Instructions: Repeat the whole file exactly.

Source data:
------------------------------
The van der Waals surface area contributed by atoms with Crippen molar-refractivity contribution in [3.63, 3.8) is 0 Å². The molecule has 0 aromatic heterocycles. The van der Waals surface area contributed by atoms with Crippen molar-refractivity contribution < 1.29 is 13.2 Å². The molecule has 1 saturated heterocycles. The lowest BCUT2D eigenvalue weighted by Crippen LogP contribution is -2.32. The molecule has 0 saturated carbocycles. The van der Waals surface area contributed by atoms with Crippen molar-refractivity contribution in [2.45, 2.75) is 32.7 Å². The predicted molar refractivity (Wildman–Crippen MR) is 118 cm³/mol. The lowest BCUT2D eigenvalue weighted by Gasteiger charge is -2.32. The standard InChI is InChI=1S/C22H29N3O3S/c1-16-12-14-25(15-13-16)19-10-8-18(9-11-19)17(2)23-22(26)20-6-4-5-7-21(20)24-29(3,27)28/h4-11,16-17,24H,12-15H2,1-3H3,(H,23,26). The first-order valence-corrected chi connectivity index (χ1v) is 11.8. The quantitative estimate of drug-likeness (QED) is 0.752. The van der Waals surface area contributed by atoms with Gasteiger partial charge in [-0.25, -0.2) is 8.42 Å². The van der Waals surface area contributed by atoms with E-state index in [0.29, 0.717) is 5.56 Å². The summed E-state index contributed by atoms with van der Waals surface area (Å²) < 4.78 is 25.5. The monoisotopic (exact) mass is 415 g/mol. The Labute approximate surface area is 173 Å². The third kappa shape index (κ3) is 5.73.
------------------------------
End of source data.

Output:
The van der Waals surface area contributed by atoms with Crippen molar-refractivity contribution in [3.63, 3.8) is 0 Å². The molecule has 0 aromatic heterocycles. The van der Waals surface area contributed by atoms with Crippen molar-refractivity contribution < 1.29 is 13.2 Å². The molecule has 1 saturated heterocycles. The lowest BCUT2D eigenvalue weighted by Crippen LogP contribution is -2.32. The molecule has 0 saturated carbocycles. The van der Waals surface area contributed by atoms with Crippen molar-refractivity contribution in [2.45, 2.75) is 32.7 Å². The predicted molar refractivity (Wildman–Crippen MR) is 118 cm³/mol. The lowest BCUT2D eigenvalue weighted by Gasteiger charge is -2.32. The standard InChI is InChI=1S/C22H29N3O3S/c1-16-12-14-25(15-13-16)19-10-8-18(9-11-19)17(2)23-22(26)20-6-4-5-7-21(20)24-29(3,27)28/h4-11,16-17,24H,12-15H2,1-3H3,(H,23,26). The first-order valence-corrected chi connectivity index (χ1v) is 11.8. The quantitative estimate of drug-likeness (QED) is 0.752. The van der Waals surface area contributed by atoms with Gasteiger partial charge in [-0.25, -0.2) is 8.42 Å². The van der Waals surface area contributed by atoms with E-state index in [0.29, 0.717) is 5.56 Å². The summed E-state index contributed by atoms with van der Waals surface area (Å²) < 4.78 is 25.5. The monoisotopic (exact) mass is 415 g/mol. The Labute approximate surface area is 173 Å². The third kappa shape index (κ3) is 5.73.